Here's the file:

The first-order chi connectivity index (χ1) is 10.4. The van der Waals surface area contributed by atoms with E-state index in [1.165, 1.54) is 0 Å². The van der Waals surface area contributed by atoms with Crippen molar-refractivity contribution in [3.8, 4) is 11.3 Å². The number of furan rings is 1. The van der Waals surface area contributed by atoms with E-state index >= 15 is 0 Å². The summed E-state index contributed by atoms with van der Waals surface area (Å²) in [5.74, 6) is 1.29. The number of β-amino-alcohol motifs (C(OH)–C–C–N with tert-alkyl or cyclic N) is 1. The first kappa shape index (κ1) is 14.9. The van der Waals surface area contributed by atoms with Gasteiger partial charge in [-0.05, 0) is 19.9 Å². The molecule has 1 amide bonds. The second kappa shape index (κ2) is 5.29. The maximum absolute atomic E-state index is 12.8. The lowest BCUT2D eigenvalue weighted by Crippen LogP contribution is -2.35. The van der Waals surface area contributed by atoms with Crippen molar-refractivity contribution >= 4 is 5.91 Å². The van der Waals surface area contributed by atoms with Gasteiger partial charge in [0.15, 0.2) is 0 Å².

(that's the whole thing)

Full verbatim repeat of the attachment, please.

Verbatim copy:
The first-order chi connectivity index (χ1) is 10.4. The van der Waals surface area contributed by atoms with E-state index in [1.165, 1.54) is 0 Å². The van der Waals surface area contributed by atoms with Crippen molar-refractivity contribution in [3.8, 4) is 11.3 Å². The number of furan rings is 1. The van der Waals surface area contributed by atoms with E-state index >= 15 is 0 Å². The summed E-state index contributed by atoms with van der Waals surface area (Å²) in [5.74, 6) is 1.29. The number of β-amino-alcohol motifs (C(OH)–C–C–N with tert-alkyl or cyclic N) is 1. The first kappa shape index (κ1) is 14.9. The van der Waals surface area contributed by atoms with Gasteiger partial charge in [-0.05, 0) is 19.9 Å². The molecule has 1 amide bonds. The second kappa shape index (κ2) is 5.29. The maximum absolute atomic E-state index is 12.8. The lowest BCUT2D eigenvalue weighted by Crippen LogP contribution is -2.35. The van der Waals surface area contributed by atoms with Crippen molar-refractivity contribution >= 4 is 5.91 Å². The van der Waals surface area contributed by atoms with Gasteiger partial charge in [0.15, 0.2) is 0 Å².